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Breast milk jaundice and maternal diet with chinese herbal medicines.

Weng YH, et al. Evid Based Complement Alternat Med. 2012.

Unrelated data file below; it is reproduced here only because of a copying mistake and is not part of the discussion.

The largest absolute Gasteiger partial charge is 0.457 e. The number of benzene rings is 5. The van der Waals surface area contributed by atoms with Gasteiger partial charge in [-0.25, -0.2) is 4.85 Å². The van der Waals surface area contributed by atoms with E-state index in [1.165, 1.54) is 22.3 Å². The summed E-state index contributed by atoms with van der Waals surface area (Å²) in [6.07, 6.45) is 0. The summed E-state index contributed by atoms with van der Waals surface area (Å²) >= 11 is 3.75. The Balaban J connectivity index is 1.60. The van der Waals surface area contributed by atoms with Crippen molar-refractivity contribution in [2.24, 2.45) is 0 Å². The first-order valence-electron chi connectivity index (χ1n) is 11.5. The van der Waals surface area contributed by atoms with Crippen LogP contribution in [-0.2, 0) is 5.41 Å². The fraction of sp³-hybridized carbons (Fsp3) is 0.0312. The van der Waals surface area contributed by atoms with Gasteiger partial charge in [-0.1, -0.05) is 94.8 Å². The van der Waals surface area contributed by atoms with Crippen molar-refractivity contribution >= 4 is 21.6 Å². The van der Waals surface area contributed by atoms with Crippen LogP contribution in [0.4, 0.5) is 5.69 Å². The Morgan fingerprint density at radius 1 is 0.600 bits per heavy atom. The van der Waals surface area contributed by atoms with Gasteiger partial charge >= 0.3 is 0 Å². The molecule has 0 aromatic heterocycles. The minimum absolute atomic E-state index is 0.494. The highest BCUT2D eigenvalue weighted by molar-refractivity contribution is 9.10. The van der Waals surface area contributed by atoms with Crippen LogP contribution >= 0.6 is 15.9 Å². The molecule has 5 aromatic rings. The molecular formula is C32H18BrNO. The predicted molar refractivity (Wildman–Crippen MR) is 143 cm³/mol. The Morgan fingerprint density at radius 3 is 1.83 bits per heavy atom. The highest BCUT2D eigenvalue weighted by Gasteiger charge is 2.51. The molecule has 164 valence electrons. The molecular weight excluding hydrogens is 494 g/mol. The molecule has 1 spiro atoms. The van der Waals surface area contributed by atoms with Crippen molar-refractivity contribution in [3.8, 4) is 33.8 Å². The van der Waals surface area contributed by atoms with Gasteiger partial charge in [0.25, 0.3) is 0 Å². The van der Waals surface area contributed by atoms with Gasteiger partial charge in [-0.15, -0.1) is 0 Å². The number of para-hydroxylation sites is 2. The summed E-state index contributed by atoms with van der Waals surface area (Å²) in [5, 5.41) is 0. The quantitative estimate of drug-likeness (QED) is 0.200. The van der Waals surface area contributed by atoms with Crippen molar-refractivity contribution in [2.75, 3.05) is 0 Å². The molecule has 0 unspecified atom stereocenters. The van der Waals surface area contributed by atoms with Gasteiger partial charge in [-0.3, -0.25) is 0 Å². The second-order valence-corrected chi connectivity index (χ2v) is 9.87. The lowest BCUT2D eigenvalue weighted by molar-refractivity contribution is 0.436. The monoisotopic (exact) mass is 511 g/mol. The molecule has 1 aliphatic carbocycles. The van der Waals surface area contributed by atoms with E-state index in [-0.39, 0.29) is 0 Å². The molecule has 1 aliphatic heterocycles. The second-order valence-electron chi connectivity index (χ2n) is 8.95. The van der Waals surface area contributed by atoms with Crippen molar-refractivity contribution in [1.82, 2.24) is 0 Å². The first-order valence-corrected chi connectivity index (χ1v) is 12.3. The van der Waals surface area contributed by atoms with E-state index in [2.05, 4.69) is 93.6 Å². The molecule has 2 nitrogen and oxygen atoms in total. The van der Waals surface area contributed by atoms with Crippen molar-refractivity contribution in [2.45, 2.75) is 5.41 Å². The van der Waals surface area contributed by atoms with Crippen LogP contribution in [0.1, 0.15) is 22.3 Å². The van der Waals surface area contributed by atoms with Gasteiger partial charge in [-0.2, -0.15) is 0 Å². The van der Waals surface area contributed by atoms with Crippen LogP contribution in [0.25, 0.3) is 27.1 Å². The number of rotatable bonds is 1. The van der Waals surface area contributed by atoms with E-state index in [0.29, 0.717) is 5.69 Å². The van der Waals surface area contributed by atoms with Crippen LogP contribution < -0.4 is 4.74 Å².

Our objective was to identify the association between maternal diet with Chinese herbal medicines and prolonged jaundice of breast-fed infants. Healthy infants at 25 to 45 days of age were eligible for enrollment into this prospective study. Jaundice was defined as a transcutaneous bilirubin (TcB) value ≥ 5 mg/dL. A questionnaire survey asking feeding type, stool pattern, and maternal diet was conducted at the time of TcB measurement. A total of 1148 infants were enrolled, including 151 formula-fed, 436 combination-fed, and 561 breast-fed infants. The incidences of jaundice were 4.0% in formula-fed infants, 15.1% in combination-fed infants, and 39.8% in breast-fed infants (P < 0.001). In addition, jaundice was noted in 37.1% of preterm infants and 25.0% of term infants (P < 0.001). Furthermore, jaundice was more common in breast-fed infants whose mothers did not consume the traditional Chinese herbal medicines than in breast-fed infants whose mothers did consume such medicines (P < 0.001). In conclusion, this cohort study has identified late-preterm birth and breast feeding as the contributory factors for prolonged jaundice of apparently well infants. The data indicate that postpartum diet with Chinese herbal medicines is associated with breast milk jaundice.


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